Third Daughter: First book of the Dharian Affairs Trilogy

Kindle (free!)
I have to admit, I read a review for this book on SBTB that simply raved about it. Those girls don't put up with much bull, so when they rave about something you know it's legit. It's a steampunk trilogy set in a proto-India - Not England or America? How refreshing! If I wasn't sold yet, I was when I learned that the first book is free on the Kindle (or any e-reader device, including smart phones.) You really can't say no to something like that!
Okay, it took me a good deal longer to read this than I'd have liked. (I guess I'm still adjusting to reading on my replacement Kindle) But you guys might not have ever known that if I hadn't said anything.
Third Daughter is about Princess Anari, who is as the title implys, the Queen's 3rd daughter which means that she isn't as special as the first or second daughter. But it does mean that, unlike her sisters, after she reaches a certain age she's allowed to marry whomever she chooses. But this is only after she reaches a certain age. Before that her mother could very easily make her marry whoever she chooses. Anari's birthday is in a few weeks and she knows exactly who she'll choose - a handsome courtesan. But, it just happens that her mom wants to introduce her to the prince of a foreign province which is known for it's supposed barbarism, a prince who her mother wants her to marry. There are conditions: Anari can say no outright, and she really wants to, but she shouldn't because her mother (who has often with-held a lot of affection for her daughter) promises that she can still marry who she chooses by her birthday, provided she says yes now and acts as a spy for their country. Rumor has it the prince has a secret flying machine that could be used as a weapon. Anari is a very head strong fire-brand. Maybe she doesn't always make the smart decisions - sometimes she let's her heart lead when she should really let her (actually, very sound) head do the talking. I don't always like characters like her, but then again she didn't make me want to throw things either. I like a character that knows when to shut up and butt out, which. Head strong fire-brands do not have a concept of this at all. I'm not saying it has to be a defining trait, just that, you know, sometimes it isn't always appropriate to jump down your body guard's throat for being straight up with you, even if he is unpleasant about it. That's all. But i'm getting ahead of myself.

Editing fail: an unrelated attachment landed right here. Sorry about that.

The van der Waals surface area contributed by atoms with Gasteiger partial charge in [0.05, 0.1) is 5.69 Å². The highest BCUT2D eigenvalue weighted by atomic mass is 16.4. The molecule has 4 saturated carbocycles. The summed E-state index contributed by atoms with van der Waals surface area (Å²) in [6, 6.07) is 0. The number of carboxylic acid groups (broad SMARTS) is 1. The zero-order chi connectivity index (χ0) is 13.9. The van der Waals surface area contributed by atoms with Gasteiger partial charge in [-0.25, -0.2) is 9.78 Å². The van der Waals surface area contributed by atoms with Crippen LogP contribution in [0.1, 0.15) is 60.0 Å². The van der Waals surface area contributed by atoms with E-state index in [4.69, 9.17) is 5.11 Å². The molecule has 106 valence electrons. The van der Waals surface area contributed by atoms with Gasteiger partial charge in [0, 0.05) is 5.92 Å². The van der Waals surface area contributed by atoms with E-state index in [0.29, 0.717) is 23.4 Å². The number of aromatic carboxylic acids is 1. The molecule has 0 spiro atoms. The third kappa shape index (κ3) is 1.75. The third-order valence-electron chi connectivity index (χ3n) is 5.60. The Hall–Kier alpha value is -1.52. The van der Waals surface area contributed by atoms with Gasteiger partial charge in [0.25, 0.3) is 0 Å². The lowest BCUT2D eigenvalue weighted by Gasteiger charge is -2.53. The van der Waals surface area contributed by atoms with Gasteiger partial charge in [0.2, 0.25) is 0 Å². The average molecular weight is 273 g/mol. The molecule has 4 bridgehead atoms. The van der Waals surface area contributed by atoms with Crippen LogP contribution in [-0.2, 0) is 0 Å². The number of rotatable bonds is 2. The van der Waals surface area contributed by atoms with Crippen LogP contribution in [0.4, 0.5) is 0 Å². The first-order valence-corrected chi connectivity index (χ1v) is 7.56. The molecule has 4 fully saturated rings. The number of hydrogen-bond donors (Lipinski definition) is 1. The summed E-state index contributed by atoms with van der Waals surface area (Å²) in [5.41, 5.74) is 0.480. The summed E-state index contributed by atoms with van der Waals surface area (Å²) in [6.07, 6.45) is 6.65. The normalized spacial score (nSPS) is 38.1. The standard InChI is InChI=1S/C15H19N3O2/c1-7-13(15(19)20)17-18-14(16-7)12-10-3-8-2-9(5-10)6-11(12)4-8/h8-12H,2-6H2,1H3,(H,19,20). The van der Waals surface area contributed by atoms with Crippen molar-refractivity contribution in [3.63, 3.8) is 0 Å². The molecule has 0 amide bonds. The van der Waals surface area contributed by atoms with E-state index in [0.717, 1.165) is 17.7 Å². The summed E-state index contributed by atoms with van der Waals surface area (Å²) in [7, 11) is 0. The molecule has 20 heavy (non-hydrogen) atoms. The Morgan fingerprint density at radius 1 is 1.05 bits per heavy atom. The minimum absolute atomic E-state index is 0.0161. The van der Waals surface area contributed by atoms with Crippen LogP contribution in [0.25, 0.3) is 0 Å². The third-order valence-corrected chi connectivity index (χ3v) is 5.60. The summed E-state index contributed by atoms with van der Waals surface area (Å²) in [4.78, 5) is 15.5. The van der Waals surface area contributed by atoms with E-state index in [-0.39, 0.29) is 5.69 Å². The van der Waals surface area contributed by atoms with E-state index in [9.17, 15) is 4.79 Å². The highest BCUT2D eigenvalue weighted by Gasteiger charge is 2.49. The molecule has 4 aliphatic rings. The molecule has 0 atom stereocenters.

Clearly, this is a good sci-fi with a tough female lead, romance, espionage and daring-do. It's smart and well versed. The world building is unique and really exciting, to me anyway. Anari is a bit exasperating, but she develops by the end of the book. It's a great start to the triology, which being that you're able to read the first book for free, it does entice me to pay for the next two books. Sometimes that kind of tactic doesn't always work, but it did this time. But if you'd rather not read any further it's okay too. The book has a satisfactory ending (with a small cliff-hanger). I have been advised, however, that the series does not end with "him putting a million babies inside her," which for a romance reader could be a problem.

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